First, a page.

When things were going badly between LaMarcus Aldridge and the Spurs during the 2016-17 season, the star forward had told coach Gregg Popovich he wanted to be traded.
His desire to change teams was so strong that he asked former teammate Damian Lillard if he could talk to Trail Blazers general manager Neil Olshey about bringing him back to Portland, according to a report from Bleacher Report published Thursday.
Aldridge was said to have left the Blazers on bad terms when he signed with the Spurs in 2015, though he has remarked in recent interviews that his relationship with Lillard has improved. Aldridge is coming off his best season with the Spurs, in which he averaged 23.1 points and 8.5 rebounds, after meeting with Popovich several times last summer to iron out their differences.
— The Charlotte Hornets hired longtime San Antonio Spurs assistant James Borrego as head coach on Thursday.
The sides agreed to a three-year deal with a team option in the fourth year, according to multiple reports.
Borrego, 40, spent the past three seasons as an assistant coach for the San Antonio Spurs and had a previous stint (2003-10) in the same role under Gregg Popovich. Borrego becomes the 11th head coach in franchise history and is the first Latino coach in league history.
“We are thrilled to have James join our franchise,” Hornets president of basketball operations Mitch Kupchak said in a statement. “He brings a wealth of experience and a strong track record of player development from his time as a coach in San Antonio, New Orleans and Orlando. ... James is considered one of the NBA’s most well-regarded assistant coaches and it’s great to have him as part of our team.”
—Neither team with homecourt advantage in the NBA conference finals is in the favorite’s position to reach the NBA Finals.
At least that’s the view of the Westgate SuperBook in Las Vegas. The entity has the Golden State Warriors and Cleveland Cavaliers on a collision course to meet in the finals for the fourth straight season. The second-seeded Warriors opened as -185 favorites to beat the top-seeded Houston Rockets in the Western Conference finals, while the fourth-seeded Cavaliers were installed as hefty -275 favorites against the top-seeded Boston Celtics in the Eastern Conference finals.
Houston won two of three regular-season meetings with Golden State and is a slight favorite to win Monday’s Game 1. Cleveland took two of three from Boston, but Sunday’s opener is rated as even per the Westgate betting line.
—Dallas Mavericks forward Dirk Nowitzki shed the walking boot on his left ankle and said he isn’t ready to declare that the 2018-19 NBA season will be the last of his career.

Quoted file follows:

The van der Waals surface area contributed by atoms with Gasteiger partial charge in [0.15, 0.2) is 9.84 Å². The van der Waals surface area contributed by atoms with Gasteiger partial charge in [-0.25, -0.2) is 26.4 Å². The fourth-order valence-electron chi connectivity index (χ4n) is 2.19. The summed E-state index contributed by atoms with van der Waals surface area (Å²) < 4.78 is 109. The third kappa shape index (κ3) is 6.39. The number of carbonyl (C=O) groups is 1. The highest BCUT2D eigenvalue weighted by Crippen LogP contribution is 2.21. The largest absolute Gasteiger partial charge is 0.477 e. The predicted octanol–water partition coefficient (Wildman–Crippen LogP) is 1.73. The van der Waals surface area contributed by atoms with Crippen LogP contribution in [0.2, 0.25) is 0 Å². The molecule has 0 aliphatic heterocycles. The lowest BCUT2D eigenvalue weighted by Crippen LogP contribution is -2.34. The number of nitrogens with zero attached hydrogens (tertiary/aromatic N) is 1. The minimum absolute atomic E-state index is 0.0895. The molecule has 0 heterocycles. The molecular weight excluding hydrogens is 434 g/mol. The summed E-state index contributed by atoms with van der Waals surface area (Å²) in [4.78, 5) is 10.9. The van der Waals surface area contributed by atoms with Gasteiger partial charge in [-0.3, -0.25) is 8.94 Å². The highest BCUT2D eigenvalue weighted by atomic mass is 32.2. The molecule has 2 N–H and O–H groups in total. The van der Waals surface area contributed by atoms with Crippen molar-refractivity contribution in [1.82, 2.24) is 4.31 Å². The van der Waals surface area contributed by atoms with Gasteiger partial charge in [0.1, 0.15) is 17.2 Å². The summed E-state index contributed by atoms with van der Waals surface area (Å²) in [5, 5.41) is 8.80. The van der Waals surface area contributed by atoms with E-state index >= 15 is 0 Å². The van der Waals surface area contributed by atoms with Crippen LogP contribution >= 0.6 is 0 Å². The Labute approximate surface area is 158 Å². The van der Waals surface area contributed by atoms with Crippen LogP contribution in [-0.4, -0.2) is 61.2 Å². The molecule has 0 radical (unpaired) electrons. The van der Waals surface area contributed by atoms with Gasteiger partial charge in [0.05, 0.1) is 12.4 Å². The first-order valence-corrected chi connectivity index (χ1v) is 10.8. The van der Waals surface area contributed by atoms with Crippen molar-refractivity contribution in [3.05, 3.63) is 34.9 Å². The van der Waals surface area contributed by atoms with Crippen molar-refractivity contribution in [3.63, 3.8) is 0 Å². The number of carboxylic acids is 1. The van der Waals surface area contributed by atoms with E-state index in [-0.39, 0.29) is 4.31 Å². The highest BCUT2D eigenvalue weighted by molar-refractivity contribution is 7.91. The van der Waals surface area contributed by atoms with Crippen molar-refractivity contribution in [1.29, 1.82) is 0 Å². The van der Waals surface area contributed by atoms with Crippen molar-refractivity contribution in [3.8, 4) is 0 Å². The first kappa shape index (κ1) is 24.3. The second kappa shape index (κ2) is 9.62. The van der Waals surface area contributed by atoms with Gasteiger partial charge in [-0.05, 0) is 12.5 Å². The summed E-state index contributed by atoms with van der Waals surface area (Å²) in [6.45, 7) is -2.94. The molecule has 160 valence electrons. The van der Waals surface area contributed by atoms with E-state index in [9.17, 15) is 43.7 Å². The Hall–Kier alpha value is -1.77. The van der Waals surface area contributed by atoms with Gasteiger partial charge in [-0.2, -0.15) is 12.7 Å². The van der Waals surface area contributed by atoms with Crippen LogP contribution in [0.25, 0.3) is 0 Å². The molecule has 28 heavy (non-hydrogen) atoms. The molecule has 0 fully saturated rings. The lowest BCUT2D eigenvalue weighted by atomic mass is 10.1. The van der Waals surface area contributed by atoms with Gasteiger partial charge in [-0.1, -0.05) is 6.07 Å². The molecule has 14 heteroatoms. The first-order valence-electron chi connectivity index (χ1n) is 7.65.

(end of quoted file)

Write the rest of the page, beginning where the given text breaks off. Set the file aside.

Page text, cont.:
Nowitzki, who turns 40 next month, missed the final four games of the regular season after undergoing a surgical debridement of the ankle in early March. He said he is progressing on schedule and is not rushing his rehab, which could take much of the summer.
The 20-year-veteran also said he is planning on suiting up next season while not ruling out playing beyond that, depending on how he feels on a year-to-year basis. If Nowitzki does keep playing, he will become the first person to suit up in more than 20 NBA seasons with the same team, breaking the record he currently shares with Kobe Bryant.
—Oklahoma City Thunder forward Nick Collison announced his retirement after 15 seasons in the NBA.
“My goal was always to make a career out of basketball, and I was blessed to be in the NBA for 15 seasons,” Collison said in a team release. “As my time as a basketball player comes to an end, I’m so grateful for my family, friends, teammates, coaches, fans, my hometown, Kansas University, the Thunder organization and everyone else who has helped me along the way. From the bottom of my heart, thank you. It has been an incredible journey that I’m proud of, and it would not have been possible to do it on my own.”
Collison, 37, spent his entire career as a member of the Thunder organization after he was selected 12th overall out of Kansas in the 2003 draft by the then-Seattle Supersonics. His decorated career with the Jayhawks included being named national college player of year in 2003.
—Sacramento Kings center Kosta Koufos will exercise his $8.7 million player option for the 2018-19 season, according to a report from ESPN.
Koufos joined the Kings on a four-year, $33 million deal in 2015. The 29-year-old averaged 6.7 points and 6.6 rebounds in 71 games (12 starts) last season.
Koufos has career averages of 5.8 points and 5.1 rebounds in 10 NBA seasons played with the Kings, Memphis Grizzlies (2013-15), Denver Nuggets (2011-13), Minnesota Timberwolves (2010-11) and Utah Jazz (2008-09). He was the No. 23 pick in the 2008 draft by the Jazz.
—Field Level Media